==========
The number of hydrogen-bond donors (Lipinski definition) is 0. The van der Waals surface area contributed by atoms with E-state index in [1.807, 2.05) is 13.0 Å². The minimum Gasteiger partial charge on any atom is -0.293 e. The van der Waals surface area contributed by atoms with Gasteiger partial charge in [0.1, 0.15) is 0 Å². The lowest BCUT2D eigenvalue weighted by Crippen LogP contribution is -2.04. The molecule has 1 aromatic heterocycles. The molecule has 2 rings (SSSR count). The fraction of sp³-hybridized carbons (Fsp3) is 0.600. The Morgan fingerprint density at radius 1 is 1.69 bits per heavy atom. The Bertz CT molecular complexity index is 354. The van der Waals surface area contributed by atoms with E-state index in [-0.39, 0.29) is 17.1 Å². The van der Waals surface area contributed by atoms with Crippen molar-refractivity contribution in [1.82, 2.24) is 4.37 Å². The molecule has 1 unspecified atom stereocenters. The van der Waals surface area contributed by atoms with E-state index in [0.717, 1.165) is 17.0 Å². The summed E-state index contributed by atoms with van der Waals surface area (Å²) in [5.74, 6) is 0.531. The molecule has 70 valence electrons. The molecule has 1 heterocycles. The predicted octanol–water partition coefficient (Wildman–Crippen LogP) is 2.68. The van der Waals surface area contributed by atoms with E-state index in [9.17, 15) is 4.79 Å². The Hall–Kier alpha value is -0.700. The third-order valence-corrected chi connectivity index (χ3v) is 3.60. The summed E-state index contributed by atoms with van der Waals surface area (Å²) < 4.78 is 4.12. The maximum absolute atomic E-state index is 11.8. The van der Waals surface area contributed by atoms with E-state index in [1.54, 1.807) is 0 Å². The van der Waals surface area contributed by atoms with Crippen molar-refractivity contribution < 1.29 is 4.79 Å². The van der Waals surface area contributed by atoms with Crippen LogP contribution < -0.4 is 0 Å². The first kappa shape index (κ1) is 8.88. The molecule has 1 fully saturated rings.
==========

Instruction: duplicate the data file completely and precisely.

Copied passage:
The number of hydrogen-bond donors (Lipinski definition) is 0. The van der Waals surface area contributed by atoms with E-state index in [1.807, 2.05) is 13.0 Å². The minimum Gasteiger partial charge on any atom is -0.293 e. The van der Waals surface area contributed by atoms with Gasteiger partial charge in [0.1, 0.15) is 0 Å². The lowest BCUT2D eigenvalue weighted by Crippen LogP contribution is -2.04. The molecule has 1 aromatic heterocycles. The molecule has 2 rings (SSSR count). The fraction of sp³-hybridized carbons (Fsp3) is 0.600. The Morgan fingerprint density at radius 1 is 1.69 bits per heavy atom. The Bertz CT molecular complexity index is 354. The van der Waals surface area contributed by atoms with E-state index in [-0.39, 0.29) is 17.1 Å². The van der Waals surface area contributed by atoms with Crippen molar-refractivity contribution in [1.82, 2.24) is 4.37 Å². The molecule has 1 unspecified atom stereocenters. The van der Waals surface area contributed by atoms with E-state index in [0.717, 1.165) is 17.0 Å². The summed E-state index contributed by atoms with van der Waals surface area (Å²) in [5.74, 6) is 0.531. The molecule has 70 valence electrons. The molecule has 1 heterocycles. The predicted octanol–water partition coefficient (Wildman–Crippen LogP) is 2.68. The van der Waals surface area contributed by atoms with E-state index in [9.17, 15) is 4.79 Å². The Hall–Kier alpha value is -0.700. The third-order valence-corrected chi connectivity index (χ3v) is 3.60. The summed E-state index contributed by atoms with van der Waals surface area (Å²) < 4.78 is 4.12. The maximum absolute atomic E-state index is 11.8. The van der Waals surface area contributed by atoms with E-state index in [1.54, 1.807) is 0 Å². The van der Waals surface area contributed by atoms with Crippen molar-refractivity contribution < 1.29 is 4.79 Å². The van der Waals surface area contributed by atoms with Crippen LogP contribution < -0.4 is 0 Å². The first kappa shape index (κ1) is 8.88. The molecule has 1 fully saturated rings.